On 27 March the Times Colonist of Victoria British Columbia published an opinion piece titled:
“Police OT costs rise sharply thanks to protests, rallies” The editorial notes that the costs the police spent in attending to climate protests in the BC capital had increased dramatically. The paper reported that “department had spent $183,000 to police 34 protests, compared with $82,765 on 40 events all of last year…almost as many events as they did in 2019, the department says the protests have been “longer, larger and more resource-intensive” in the first two months of 2020.”
While appearing to be a factual statement of events, the editors appear to lay the blame on the protests for additional costs. Really? While the Times-Colonist wrote that protests are longer and larger than previous, they failed to ask why? The rejection of a policy of environmental exploitation by a ‘larger’ section of the public, which at that particular time was focused on an indigenous land dispute, were the mobilizing factors.
Why not a headline of ‘Public opposition to gas pipeline leads to increased costs for city’? Well one reason may be the ownership of the capital city’s newspaper. It was purchased nine years ago by Glacier Media, whose energy division publish the Daily Oil Bulletin and Oilweek magazine, and the Canoils brand of data products and the Heavy Oil & Oilsands Guidebook. To say that the Times-Colonist ownership is invested in fossil fuels is an understatement, it is a part of the industry. Glacier Media’s purchase of many local newspapers in the metropolitan Vancouver area, especially those through which the Trans-Canada pipeline expansion will pass is something to pause and consider as well.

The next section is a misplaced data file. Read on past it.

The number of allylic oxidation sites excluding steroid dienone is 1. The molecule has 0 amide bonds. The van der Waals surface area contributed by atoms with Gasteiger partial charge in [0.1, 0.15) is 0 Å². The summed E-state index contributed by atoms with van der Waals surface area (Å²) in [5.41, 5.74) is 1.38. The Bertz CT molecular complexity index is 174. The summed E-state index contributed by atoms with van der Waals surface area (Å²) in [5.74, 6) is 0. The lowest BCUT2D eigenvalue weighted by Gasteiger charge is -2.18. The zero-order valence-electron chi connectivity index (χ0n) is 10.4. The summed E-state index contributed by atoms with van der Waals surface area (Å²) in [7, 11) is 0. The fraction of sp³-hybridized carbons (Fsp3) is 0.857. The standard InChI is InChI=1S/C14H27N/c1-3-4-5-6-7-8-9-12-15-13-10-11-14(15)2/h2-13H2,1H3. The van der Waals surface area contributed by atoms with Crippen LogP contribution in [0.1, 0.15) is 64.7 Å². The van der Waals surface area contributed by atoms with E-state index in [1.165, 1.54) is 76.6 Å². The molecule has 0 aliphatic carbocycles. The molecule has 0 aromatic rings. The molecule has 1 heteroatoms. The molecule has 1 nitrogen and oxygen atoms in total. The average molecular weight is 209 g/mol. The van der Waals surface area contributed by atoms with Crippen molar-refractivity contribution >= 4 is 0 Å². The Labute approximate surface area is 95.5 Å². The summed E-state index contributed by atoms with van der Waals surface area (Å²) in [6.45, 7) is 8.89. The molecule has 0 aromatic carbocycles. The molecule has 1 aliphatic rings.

It has long been noted that the press is free to those who own them, and today they are mostly owned by corporations. They are not a public good which does its reporting without fear or favour any more. Despite the fact that pipeline construction is continuing during the corona virus crisis, the environmental movement is supporting a commitment to public health by practicing the social distancing requested by our health sector and not putting its numbers out on the street.
Soon, however, restrictions on public distancing will be lifted. What will occur then? A British academic made the following prescient observations that the public will have “… a renewed awareness of the fragility of our complex societies, of global interconnectedness, and the benefits of taking heed of scientific warnings and prescriptions. The pandemic occurred against a backdrop of unprecedented concerns about climate change and accumulated impacts of extreme events. Anyone who thinks that Covid-19 has displaced this may be in for a shock: It could be precisely the opposite.”